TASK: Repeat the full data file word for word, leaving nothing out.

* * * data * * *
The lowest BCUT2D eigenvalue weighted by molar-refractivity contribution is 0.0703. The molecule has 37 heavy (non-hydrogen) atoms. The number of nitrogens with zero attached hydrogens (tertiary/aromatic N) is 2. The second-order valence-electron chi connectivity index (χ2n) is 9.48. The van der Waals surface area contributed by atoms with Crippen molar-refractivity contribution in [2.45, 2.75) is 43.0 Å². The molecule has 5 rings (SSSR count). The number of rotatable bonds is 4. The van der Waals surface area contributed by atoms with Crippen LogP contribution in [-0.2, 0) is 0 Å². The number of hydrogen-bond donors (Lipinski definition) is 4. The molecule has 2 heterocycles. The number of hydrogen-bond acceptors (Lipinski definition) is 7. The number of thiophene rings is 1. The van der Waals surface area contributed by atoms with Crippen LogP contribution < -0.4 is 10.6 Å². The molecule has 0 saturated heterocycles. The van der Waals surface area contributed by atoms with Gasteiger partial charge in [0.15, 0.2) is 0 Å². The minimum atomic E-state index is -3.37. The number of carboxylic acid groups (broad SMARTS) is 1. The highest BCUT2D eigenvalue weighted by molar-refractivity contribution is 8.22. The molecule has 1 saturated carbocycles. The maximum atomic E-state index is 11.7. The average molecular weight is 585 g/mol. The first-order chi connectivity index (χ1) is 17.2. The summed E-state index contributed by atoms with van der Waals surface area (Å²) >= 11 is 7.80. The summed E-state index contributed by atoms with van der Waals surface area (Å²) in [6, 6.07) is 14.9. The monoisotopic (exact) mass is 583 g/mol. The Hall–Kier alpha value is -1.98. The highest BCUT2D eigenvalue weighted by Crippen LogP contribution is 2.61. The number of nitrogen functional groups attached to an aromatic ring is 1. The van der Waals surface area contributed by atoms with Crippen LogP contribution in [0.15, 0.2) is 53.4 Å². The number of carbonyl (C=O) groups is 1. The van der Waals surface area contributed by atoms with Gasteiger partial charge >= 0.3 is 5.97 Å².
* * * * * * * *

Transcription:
The lowest BCUT2D eigenvalue weighted by molar-refractivity contribution is 0.0703. The molecule has 37 heavy (non-hydrogen) atoms. The number of nitrogens with zero attached hydrogens (tertiary/aromatic N) is 2. The second-order valence-electron chi connectivity index (χ2n) is 9.48. The van der Waals surface area contributed by atoms with Crippen molar-refractivity contribution in [2.45, 2.75) is 43.0 Å². The molecule has 5 rings (SSSR count). The number of rotatable bonds is 4. The van der Waals surface area contributed by atoms with Crippen LogP contribution in [-0.2, 0) is 0 Å². The number of hydrogen-bond donors (Lipinski definition) is 4. The molecule has 2 heterocycles. The number of hydrogen-bond acceptors (Lipinski definition) is 7. The number of thiophene rings is 1. The van der Waals surface area contributed by atoms with Crippen LogP contribution < -0.4 is 10.6 Å². The molecule has 0 saturated heterocycles. The van der Waals surface area contributed by atoms with Gasteiger partial charge in [0.15, 0.2) is 0 Å². The minimum atomic E-state index is -3.37. The number of carboxylic acid groups (broad SMARTS) is 1. The highest BCUT2D eigenvalue weighted by molar-refractivity contribution is 8.22. The molecule has 1 saturated carbocycles. The maximum atomic E-state index is 11.7. The average molecular weight is 585 g/mol. The first-order chi connectivity index (χ1) is 17.2. The summed E-state index contributed by atoms with van der Waals surface area (Å²) >= 11 is 7.80. The summed E-state index contributed by atoms with van der Waals surface area (Å²) in [6, 6.07) is 14.9. The monoisotopic (exact) mass is 583 g/mol. The Hall–Kier alpha value is -1.98. The highest BCUT2D eigenvalue weighted by Crippen LogP contribution is 2.61. The number of nitrogen functional groups attached to an aromatic ring is 1. The van der Waals surface area contributed by atoms with Crippen LogP contribution in [0.15, 0.2) is 53.4 Å². The number of carbonyl (C=O) groups is 1. The van der Waals surface area contributed by atoms with Gasteiger partial charge >= 0.3 is 5.97 Å².